Six months after my early entry into the world of widowhood, I am still finding it to be a strange and bewildering place. Being a twenty-something widow is very similar to being a young adult long-term illness patient: there are few to no resources available that address the specific needs of the population. The general public does not know how to react to a twenty-six year old in my situation; I have experienced avoidance, platitudes, and downright ignorance when I choose to share that “no, I’m not single, I’m a widow.” As I make my way through this dark time, the urge to hide my status from the world and avoid the pitying looks, the prying questions and the well-meant, but misguided remarks grows stronger and stronger.
But sometimes, a seemingly harmless object or event will trigger a string of memories to go off like firecrackers inside my head, and the grief spills out into my public and professional lives. Try as one might, it is damn near impossible to portray to the world that everything is fine while one is still deep in the throes of grief and healing. While I have publicly displayed my grief, I’ve also found that it is absolutely necessary to remember the person who passed away in terms of the positive contributions he or she had on other people’s lives. And for that reason, I have chosen to soldier onward and live to honor Eric’s life, instead of perpetually mourning his death. I am becoming a Medical Social Worker. In this vocation, I hope to make the world a friendlier place for cancer patients and young adults whom are dealing with long-term illnesses, end-of-life planning, and related issues.
In honor of my late husband, the love of my life, and young adult cancer patients and widow(er)s everywhere, I REFUSE to let my grief control me. I am mad as hell that there are few resources for twenty-somethings faced with serious illness and death. It isn’t fair that public, charitable, and corporate spending for cancer research is not distributed equitablyâ€”breast cancer, a highly treatable cancer that is not even the leading cancer killer of women, received the lion’s share of both research and patient support funding. My goal is to challenge the treatment and resource inequities until I can be confident in the knowledge that no other young adult patients will have to endure an experience similar to ours.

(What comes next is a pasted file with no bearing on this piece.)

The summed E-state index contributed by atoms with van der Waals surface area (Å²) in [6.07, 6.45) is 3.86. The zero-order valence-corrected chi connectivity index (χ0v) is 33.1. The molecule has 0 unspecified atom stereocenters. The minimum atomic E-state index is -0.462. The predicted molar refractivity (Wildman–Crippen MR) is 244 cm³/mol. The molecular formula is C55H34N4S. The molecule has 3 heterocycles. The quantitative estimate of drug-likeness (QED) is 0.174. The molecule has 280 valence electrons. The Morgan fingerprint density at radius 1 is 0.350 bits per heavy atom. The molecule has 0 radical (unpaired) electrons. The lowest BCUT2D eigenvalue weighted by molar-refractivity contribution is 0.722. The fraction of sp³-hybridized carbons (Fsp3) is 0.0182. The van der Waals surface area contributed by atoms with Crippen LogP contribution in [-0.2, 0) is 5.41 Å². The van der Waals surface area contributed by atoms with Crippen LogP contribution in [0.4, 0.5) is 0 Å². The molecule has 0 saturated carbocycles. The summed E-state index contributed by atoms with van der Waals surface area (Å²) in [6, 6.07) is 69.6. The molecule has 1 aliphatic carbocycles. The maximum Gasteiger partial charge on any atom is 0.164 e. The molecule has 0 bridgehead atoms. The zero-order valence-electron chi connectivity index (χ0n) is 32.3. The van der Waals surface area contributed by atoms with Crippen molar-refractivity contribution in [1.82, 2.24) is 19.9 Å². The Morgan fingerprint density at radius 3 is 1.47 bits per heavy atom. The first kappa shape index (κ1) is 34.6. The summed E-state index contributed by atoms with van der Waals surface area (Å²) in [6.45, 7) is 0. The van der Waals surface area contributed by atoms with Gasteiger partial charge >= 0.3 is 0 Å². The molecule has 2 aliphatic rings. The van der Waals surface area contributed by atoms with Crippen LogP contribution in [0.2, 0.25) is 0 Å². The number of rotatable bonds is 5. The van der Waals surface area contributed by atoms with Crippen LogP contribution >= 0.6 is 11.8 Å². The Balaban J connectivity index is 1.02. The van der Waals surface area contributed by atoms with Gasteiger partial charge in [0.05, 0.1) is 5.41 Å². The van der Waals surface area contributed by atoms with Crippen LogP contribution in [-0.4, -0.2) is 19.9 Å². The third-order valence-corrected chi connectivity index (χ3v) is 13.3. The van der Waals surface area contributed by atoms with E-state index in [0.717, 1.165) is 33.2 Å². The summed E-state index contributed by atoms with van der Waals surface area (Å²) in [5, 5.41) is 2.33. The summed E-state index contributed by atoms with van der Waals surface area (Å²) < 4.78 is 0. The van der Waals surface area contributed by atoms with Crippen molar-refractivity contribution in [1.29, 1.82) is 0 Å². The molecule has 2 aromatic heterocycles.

To achieve this ideal, I am currently working on two separate fundraising campaigns in memory of Eric. I’m also working on developing materials on grieving, written specifically for young widows. To further awareness of treatment and funding inequities, I write for several websites, including an appearance as a featured author on The Huffington Post (huffingtonpost.com). And I plan to shout and write and scream until research and patient support funding is more equally distributed, young adult patients of long-term illnesses have more of a support system, and young widows no longer feel like they have to hide their marital status for the sake of othersâ€” emotional comfort.
It is for Eric that I am changing my profession, my goals, and my life. It is for Eric that I hold onto my dream of kicking cancer’s ass.
And so, I will become a medical social worker. My determination is fierce and I have a motivator that is heart-breaking, infuriating, and inspiring. I will find a way to achieve this goal even if it means applying to every MSW program in the country.
Will you help me in my quest?